Abortion at "historic low" by all measures, new CDC study says
All statistics measuring abortion in the U.S. — the rate, the ratio to live births, and the absolute number — reached a "historic low" in 2016, according to new data released Wednesday from the Centers for Disease Control and Prevention.
In 2016, the most recent year available, the government agency reported 623,471 abortions, the lowest number the CDC has ever seen since it began tracking the procedure in 1969, according to the study. That's a 2.3% decline from 2015, when the CDC recorded 638,169 instances of the procedure.
During the same time period, the abortion rate dropped to 11.6 abortions per 1,000 women of reproductive age and the ratio fell to 186 abortions per 1,000 live births, according to the CDC's data. The agency compiled data from 48 reporting areas — 47 states plus New York City. (California, Washington D.C., Maryland and New Hampshire did not report data.)
The government agency's data were similar to results released earlier this year from the Guttmacher Institute, a research organization that supports abortion rights. According to Guttmacher, the abortion rate was 13.5 abortions per 1,000 women aged 15 to 44 in 2017, the lowest rate recorded since Roe v. Wade, the 1973 Supreme Court decision that legalized abortion nationwide. That's an 8% decline from 2014, the last time Guttmacher calculated the United States' abortion rate, and 54% lower than when the group recorded the peak rate in 1980.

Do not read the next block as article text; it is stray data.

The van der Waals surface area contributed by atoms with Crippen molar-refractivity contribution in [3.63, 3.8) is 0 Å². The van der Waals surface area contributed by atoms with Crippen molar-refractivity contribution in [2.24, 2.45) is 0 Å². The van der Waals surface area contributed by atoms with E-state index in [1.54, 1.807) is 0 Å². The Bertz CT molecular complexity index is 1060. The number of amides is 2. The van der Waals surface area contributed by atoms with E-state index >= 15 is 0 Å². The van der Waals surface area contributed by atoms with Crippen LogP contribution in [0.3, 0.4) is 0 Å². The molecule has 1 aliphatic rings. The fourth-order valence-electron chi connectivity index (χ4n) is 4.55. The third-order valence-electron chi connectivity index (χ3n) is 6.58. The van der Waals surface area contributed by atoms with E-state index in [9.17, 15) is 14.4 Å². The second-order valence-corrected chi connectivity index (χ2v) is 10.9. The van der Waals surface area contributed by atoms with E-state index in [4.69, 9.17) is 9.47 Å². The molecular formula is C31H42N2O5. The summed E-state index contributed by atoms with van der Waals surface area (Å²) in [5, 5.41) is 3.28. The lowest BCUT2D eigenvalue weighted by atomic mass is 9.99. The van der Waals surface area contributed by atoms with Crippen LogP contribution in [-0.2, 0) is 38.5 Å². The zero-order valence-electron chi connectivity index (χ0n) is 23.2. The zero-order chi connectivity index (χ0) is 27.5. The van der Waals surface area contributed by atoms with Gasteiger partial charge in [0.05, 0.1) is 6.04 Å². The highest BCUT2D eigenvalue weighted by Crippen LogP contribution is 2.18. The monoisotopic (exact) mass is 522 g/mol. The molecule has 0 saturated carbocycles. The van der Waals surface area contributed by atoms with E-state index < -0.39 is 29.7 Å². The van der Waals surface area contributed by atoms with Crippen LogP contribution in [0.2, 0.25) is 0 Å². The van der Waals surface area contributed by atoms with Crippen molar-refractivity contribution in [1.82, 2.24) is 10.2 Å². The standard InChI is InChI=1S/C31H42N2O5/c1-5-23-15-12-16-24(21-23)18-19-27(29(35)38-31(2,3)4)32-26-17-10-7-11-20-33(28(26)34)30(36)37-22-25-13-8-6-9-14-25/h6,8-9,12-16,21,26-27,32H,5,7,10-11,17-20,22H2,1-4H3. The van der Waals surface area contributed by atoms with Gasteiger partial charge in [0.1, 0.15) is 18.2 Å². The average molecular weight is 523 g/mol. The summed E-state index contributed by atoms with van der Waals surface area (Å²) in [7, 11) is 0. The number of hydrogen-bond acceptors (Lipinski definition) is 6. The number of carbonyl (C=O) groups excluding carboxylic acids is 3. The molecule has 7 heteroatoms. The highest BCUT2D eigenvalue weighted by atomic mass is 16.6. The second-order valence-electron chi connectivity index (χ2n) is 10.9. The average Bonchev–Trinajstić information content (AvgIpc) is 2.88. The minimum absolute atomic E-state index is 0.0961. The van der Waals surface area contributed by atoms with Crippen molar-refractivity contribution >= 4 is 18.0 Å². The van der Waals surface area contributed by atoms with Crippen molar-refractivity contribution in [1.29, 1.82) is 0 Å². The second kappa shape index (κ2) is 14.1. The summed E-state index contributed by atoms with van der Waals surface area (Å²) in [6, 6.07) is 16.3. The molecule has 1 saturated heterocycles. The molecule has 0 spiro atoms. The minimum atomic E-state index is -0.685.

Guttmacher attributed the decline to two factors: a declining pregnancy rate and a growing disparity between abortion access in liberal and conservative states. That divide stems largely from laws targeting the operations of clinics that provide abortions, a style of regulation known as a Targeted Regulation of Abortion Provider, or TRAP, law.
With a newly conservative Supreme Court, access to abortion has come under fire across the South and Midwest, where state lawmakers have raced to pass laws that ban the procedure in hopes of overturning Roe v. Wade.
In 2019, state politicians have introduced 300 bills restricting access to abortion, according to data compiled by the Guttmacher Institute. Twelve states have passed abortion bans, none of which are currently in effect.
In Wednesday's CDC study, the agency reported that 59% of people who received an abortion in 2016 already had at least one child. Additionally, the CDC reported just under two-thirds of abortions in 2016 occurred at or before eight weeks into a pregnancy, and 91% of all abortions happened at or before 13 weeks into a pregnancy. Nearly 28% of the 2016 abortions involved use of medication, rather than surgery.
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